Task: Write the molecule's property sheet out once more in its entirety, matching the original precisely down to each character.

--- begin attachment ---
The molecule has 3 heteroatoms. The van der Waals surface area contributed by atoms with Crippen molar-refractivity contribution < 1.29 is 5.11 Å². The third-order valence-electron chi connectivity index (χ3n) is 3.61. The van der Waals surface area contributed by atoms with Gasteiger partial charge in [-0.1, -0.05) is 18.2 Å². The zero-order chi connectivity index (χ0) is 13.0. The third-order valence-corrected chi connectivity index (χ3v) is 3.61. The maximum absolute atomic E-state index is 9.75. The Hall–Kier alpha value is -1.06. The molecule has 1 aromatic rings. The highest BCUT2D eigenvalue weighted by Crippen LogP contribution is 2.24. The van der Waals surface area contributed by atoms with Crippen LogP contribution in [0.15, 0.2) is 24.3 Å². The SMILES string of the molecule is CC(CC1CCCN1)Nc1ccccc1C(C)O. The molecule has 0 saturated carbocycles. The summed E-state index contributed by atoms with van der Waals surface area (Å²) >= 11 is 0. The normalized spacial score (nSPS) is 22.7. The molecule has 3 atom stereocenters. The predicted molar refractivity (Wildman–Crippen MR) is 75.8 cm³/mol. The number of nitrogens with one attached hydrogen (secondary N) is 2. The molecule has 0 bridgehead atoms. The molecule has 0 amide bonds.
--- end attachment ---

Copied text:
The molecule has 3 heteroatoms. The van der Waals surface area contributed by atoms with Crippen molar-refractivity contribution < 1.29 is 5.11 Å². The third-order valence-electron chi connectivity index (χ3n) is 3.61. The van der Waals surface area contributed by atoms with Gasteiger partial charge in [-0.1, -0.05) is 18.2 Å². The zero-order chi connectivity index (χ0) is 13.0. The third-order valence-corrected chi connectivity index (χ3v) is 3.61. The maximum absolute atomic E-state index is 9.75. The Hall–Kier alpha value is -1.06. The molecule has 1 aromatic rings. The highest BCUT2D eigenvalue weighted by Crippen LogP contribution is 2.24. The van der Waals surface area contributed by atoms with Crippen LogP contribution in [0.15, 0.2) is 24.3 Å². The SMILES string of the molecule is CC(CC1CCCN1)Nc1ccccc1C(C)O. The molecule has 0 saturated carbocycles. The summed E-state index contributed by atoms with van der Waals surface area (Å²) >= 11 is 0. The normalized spacial score (nSPS) is 22.7. The molecule has 3 atom stereocenters. The predicted molar refractivity (Wildman–Crippen MR) is 75.8 cm³/mol. The number of nitrogens with one attached hydrogen (secondary N) is 2. The molecule has 0 bridgehead atoms. The molecule has 0 amide bonds.